Whispering Pines: The Medical School of Maine, Liberia, and the American Civil War

 

In his latest column, John Cross ’76 reminds us that throughout history “Bowdoin people are everywhere.”

Maine joined the Union in 1820 as a free state to counterbalance the future admission of Missouri in 1821 as a state where slavery would be allowed. As one of its first actions, Maine’s first legislature voted to establish a medical school at Bowdoin College. In the spring of 1821 Dr. Nathan Smith, the founder of the Dartmouth Medical School and a professor at Yale, offered a series of lectures on medicine in Massachusetts Hall at Bowdoin. Over the course of the next hundred years the Medical School of Maine trained more than 2,000 doctors. In 1921, after unsuccessfully attempting to secure sufficient endowment to meet new standards for facilities and equipment for medical education, and in the absence of a nearby hospital for training students, the Governing Boards decided to close the medical school.

Enrollment at the medical school in the 19th century was controlled by the medical faculty (overlapping with – but not the same as – the “academical faculty”). Students received written permission to attend a series of lectures on medical topics, spread over  two 2 ½ -month terms in the spring semester. Many newly-minted alumni attended the medical lectures, but did not complete the requirements for a medical degree, including Henry Wadsworth Longfellow, Nathaniel Hawthorne, and John Brown Russwurm. Russwurm may have been one of the first African-Americans to enroll in a medical school in the U.S. (in 1827).

A recent book by historian Winston James, The Struggles of John Brown Russwurm (2010), follows Russwurm’s remarkable life, from his birth in Jamaica to his education in Montreal and in Maine; from Bowdoin College to New York, where he co-edited Freedom’s Journal, an abolitionist newspaper; and eventually to Liberia, where he was superintendent of schools, edited a newspaper, and served as Governor of the Maryland Colony of Liberia from 1836 until his death in 1851. The book follows Russwurm’s evolving perspective on the resettlement of free blacks in Africa, from his initial strong opposition to his leadership role in the movement a few years later. At the time, and viewed through the lens of historical distance, Russwurm’s change of heart has been the subject of criticism and debate. It may have been that Russwurm was discouraged about the lack of progress in race relations in America and a future that promised only more of the same. He traveled to Liberia in 1831 and was befriended there by the first Governor of the Maryland Colony, James Hall, a New Hampshire doctor who had graduated from the Medical School of Maine in 1822. Hall remained a mentor and close friend, and Russwurm’s second child was named James Hall Russwurm in the doctor’s honor.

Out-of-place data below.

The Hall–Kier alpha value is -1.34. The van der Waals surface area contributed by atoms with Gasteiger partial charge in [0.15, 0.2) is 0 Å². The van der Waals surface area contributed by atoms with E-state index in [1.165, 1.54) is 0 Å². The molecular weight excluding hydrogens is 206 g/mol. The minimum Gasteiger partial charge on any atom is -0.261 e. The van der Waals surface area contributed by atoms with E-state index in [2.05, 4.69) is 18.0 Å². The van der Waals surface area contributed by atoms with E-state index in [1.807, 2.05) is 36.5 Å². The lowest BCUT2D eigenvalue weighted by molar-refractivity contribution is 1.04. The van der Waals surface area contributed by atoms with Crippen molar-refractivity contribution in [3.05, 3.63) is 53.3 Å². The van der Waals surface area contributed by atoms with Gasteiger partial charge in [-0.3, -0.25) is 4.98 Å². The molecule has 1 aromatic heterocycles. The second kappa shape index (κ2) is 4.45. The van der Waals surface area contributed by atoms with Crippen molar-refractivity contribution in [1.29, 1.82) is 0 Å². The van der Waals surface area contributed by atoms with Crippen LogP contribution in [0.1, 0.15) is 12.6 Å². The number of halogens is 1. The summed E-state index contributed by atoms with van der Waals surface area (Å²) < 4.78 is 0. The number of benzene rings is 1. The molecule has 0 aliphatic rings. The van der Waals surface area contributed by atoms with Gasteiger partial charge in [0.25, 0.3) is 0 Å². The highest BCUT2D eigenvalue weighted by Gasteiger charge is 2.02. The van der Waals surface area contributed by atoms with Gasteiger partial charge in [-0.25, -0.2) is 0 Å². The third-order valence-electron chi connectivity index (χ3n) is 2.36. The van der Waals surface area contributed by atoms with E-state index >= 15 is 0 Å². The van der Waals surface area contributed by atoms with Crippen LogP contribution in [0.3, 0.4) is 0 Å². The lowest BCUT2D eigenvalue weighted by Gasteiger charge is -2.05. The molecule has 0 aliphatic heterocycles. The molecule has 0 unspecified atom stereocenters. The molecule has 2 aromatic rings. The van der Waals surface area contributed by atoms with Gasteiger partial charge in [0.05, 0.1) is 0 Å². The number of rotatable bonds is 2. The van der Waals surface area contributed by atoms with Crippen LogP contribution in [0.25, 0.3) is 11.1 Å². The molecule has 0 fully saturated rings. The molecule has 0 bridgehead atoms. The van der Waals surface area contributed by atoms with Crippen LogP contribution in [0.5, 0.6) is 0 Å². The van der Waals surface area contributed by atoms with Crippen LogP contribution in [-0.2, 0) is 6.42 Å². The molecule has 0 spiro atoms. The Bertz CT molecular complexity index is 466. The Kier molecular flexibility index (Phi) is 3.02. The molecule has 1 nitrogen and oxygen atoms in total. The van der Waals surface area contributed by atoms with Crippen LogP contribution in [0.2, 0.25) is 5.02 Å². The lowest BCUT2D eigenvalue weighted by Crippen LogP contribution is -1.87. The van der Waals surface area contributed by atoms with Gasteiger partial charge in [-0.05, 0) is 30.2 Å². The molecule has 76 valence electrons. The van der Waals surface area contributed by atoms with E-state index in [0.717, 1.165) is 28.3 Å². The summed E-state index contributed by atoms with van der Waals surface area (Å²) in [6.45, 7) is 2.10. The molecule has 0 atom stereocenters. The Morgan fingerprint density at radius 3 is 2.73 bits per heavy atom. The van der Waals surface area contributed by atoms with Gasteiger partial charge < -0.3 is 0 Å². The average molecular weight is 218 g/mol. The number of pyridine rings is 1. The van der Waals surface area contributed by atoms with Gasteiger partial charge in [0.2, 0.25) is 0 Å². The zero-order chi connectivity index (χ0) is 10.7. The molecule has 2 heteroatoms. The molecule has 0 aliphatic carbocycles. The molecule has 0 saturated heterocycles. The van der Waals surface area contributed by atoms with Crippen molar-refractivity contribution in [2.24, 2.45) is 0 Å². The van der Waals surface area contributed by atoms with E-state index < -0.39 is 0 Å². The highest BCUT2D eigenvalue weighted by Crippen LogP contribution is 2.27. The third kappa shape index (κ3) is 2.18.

It was during Russwurm’s tenure as governor that the Medical School of Maine awarded M.D. degrees to John Van Surly DeGrasse and Thomas Joiner White in 1849. They were the second and third African Americans to graduate from an American medical school. Two other African Americans attended lectures at the medical school, William Miller Dutton in 1847-48 and Peter Ray in 1848, both of whom were from New York. Ray went on to receive an M.D. from Castleton Medical College and was a physician in Brooklyn for many years. It is likely that letters from Hall, Russwurm, and the American Colonization Society were instrumental in securing admission for DeGrasse, White, Dutton, and Ray to the medical school, with the expectation that upon completion of their studies, some (or all) of them would fill a critical need for doctors in Liberia. As it turns out, none of the four made that journey. The Medical School of Maine was not alone in responding to the American Colonization Society’s requests; the Harvard Medical School admitted three African Americans through the Society’s sponsorship in 1850, although these students were dismissed after tumultuous protests by the other medical students.